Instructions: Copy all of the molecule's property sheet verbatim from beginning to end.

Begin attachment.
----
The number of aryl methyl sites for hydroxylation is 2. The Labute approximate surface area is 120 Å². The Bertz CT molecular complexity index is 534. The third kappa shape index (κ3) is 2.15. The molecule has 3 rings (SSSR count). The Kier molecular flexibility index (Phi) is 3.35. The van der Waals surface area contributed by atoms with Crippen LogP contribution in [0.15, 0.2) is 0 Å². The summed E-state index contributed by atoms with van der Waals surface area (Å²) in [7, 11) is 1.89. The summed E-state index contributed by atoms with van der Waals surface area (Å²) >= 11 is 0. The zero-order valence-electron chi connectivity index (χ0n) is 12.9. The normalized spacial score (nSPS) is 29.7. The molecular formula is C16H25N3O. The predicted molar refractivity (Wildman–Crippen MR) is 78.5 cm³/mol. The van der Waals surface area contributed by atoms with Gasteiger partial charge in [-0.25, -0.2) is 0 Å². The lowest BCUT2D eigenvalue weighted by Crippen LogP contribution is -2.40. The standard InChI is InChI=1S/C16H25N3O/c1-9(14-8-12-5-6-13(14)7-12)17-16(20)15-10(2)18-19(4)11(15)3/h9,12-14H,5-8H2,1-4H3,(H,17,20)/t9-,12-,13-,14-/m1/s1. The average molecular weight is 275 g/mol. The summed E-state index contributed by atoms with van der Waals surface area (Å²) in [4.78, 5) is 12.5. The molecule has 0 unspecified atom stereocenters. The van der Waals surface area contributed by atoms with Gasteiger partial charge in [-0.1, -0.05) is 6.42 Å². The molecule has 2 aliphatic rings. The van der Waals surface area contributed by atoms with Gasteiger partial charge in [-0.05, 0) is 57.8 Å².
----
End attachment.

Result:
The number of aryl methyl sites for hydroxylation is 2. The Labute approximate surface area is 120 Å². The Bertz CT molecular complexity index is 534. The third kappa shape index (κ3) is 2.15. The molecule has 3 rings (SSSR count). The Kier molecular flexibility index (Phi) is 3.35. The van der Waals surface area contributed by atoms with Crippen LogP contribution in [0.15, 0.2) is 0 Å². The summed E-state index contributed by atoms with van der Waals surface area (Å²) in [7, 11) is 1.89. The summed E-state index contributed by atoms with van der Waals surface area (Å²) >= 11 is 0. The zero-order valence-electron chi connectivity index (χ0n) is 12.9. The normalized spacial score (nSPS) is 29.7. The molecular formula is C16H25N3O. The predicted molar refractivity (Wildman–Crippen MR) is 78.5 cm³/mol. The van der Waals surface area contributed by atoms with Gasteiger partial charge in [-0.25, -0.2) is 0 Å². The lowest BCUT2D eigenvalue weighted by Crippen LogP contribution is -2.40. The standard InChI is InChI=1S/C16H25N3O/c1-9(14-8-12-5-6-13(14)7-12)17-16(20)15-10(2)18-19(4)11(15)3/h9,12-14H,5-8H2,1-4H3,(H,17,20)/t9-,12-,13-,14-/m1/s1. The average molecular weight is 275 g/mol. The summed E-state index contributed by atoms with van der Waals surface area (Å²) in [4.78, 5) is 12.5. The molecule has 0 unspecified atom stereocenters. The van der Waals surface area contributed by atoms with Gasteiger partial charge in [-0.1, -0.05) is 6.42 Å². The molecule has 2 aliphatic rings. The van der Waals surface area contributed by atoms with Gasteiger partial charge in [-0.05, 0) is 57.8 Å².